It is as incumbent upon the city to assist low- and moderate-income residents by developing responsible housing policy as it is to ensure that the city has policies that promote a sustainable young middle class population. One policy does not preclude the other; one program does not prevent another from being successful. The city is investing in our assets so they may be attractive to new residents, and new investors.

Converting 777 Main Street will produce nearly 400 construction jobs and significantly reduce the downtown commercial vacancy rate. The apartments at 777 Main will be a catalyst to achieve the critical mass necessary to invite new retail downtown and create the vibrant urban center that consumers demand.

In addition to downtown development, the city is aggressively pursuing neighborhood revitalization. The city's Housing Division offers several programs which provide down payment assistance, low-interest rehabilitation loans, and grants for developing new residential units. The city's residential programs assist low-, moderate- and middle-income homebuyers. These programs are designed to abate blight, encourage infill development, and assist new homebuyers to make Hartford home.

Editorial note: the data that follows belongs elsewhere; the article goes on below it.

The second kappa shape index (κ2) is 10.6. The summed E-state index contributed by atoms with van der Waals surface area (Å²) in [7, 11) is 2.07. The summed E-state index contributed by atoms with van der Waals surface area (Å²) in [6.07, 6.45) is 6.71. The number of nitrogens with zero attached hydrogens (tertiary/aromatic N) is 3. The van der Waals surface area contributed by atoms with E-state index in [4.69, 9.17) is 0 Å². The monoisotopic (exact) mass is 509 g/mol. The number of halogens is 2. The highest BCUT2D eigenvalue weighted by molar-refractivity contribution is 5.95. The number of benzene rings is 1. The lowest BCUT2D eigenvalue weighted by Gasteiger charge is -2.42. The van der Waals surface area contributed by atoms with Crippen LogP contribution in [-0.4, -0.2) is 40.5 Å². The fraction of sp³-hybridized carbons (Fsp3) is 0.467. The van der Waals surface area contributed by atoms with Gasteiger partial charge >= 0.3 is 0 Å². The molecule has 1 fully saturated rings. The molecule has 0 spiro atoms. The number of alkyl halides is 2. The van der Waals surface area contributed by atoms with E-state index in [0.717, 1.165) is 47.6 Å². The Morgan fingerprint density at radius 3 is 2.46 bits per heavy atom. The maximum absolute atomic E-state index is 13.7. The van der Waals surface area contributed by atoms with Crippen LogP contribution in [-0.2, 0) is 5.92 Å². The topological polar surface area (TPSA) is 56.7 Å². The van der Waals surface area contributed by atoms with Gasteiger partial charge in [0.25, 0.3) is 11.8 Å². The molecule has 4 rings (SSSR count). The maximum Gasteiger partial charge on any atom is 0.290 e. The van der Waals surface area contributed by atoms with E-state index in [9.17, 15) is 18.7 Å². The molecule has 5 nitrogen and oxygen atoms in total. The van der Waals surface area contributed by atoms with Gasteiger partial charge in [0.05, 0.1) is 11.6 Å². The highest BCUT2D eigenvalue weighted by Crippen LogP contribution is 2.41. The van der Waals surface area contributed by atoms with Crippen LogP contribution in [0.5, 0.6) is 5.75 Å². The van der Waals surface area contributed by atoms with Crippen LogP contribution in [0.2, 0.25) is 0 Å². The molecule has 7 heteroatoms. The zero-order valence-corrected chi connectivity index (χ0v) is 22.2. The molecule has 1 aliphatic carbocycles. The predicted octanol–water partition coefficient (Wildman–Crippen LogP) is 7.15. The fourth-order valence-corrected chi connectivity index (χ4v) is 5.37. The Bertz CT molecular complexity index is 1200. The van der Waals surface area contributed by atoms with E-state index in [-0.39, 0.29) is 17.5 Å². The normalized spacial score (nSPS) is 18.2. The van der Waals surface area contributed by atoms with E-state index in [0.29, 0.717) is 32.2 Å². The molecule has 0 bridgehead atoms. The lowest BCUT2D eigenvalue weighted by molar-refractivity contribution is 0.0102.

While homeownership is important to creating and maintaining vibrant and healthy cities, and remains one of our top housing goals, it is important to have a balanced housing policy and a range of housing options, particularly in our downtown neighborhood. Shifting trends in the city's downtown demographic indicate a younger and wealthier population. 777 Main Street is attractive to a certain type of consumer in the housing market; and we want that consumer to have options that coincide with their life stages. At some point our young urban professionals will be re-entering the housing market to look for a family home. Improving the market variety will give consumers a point of entry, with the expectation that we will be able to retain them as residents.

Thomas E. Deller is director of development services with the City of Hartford.

Reprinted with permission of the Hartford Business Journal. To view other stories on this topic, search the Hartford Business Journal Archives at http://www.hartfordbusiness.com/archives.php.
| Last update: September 25, 2012 |